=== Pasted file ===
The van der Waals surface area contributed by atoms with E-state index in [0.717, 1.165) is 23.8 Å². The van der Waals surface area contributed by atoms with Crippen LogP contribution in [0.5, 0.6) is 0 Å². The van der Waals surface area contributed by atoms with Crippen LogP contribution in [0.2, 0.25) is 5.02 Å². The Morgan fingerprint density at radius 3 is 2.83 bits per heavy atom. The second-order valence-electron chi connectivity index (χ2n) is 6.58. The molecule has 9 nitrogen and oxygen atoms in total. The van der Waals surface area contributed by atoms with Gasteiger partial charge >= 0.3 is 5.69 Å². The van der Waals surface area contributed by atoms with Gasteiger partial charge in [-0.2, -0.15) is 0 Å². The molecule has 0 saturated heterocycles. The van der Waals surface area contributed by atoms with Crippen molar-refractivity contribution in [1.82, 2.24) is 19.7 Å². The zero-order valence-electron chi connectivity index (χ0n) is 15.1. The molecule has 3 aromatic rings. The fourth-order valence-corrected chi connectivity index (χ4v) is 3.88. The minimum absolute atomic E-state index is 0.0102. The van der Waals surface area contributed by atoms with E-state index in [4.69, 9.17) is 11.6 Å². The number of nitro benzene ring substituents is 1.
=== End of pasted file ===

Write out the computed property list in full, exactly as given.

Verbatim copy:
The van der Waals surface area contributed by atoms with E-state index in [0.717, 1.165) is 23.8 Å². The van der Waals surface area contributed by atoms with Crippen LogP contribution in [0.5, 0.6) is 0 Å². The van der Waals surface area contributed by atoms with Crippen LogP contribution in [0.2, 0.25) is 5.02 Å². The Morgan fingerprint density at radius 3 is 2.83 bits per heavy atom. The second-order valence-electron chi connectivity index (χ2n) is 6.58. The molecule has 9 nitrogen and oxygen atoms in total. The van der Waals surface area contributed by atoms with Gasteiger partial charge >= 0.3 is 5.69 Å². The van der Waals surface area contributed by atoms with Gasteiger partial charge in [-0.2, -0.15) is 0 Å². The molecule has 0 saturated heterocycles. The van der Waals surface area contributed by atoms with Crippen molar-refractivity contribution in [1.82, 2.24) is 19.7 Å². The zero-order valence-electron chi connectivity index (χ0n) is 15.1. The molecule has 3 aromatic rings. The fourth-order valence-corrected chi connectivity index (χ4v) is 3.88. The minimum absolute atomic E-state index is 0.0102. The van der Waals surface area contributed by atoms with E-state index in [4.69, 9.17) is 11.6 Å². The number of nitro benzene ring substituents is 1.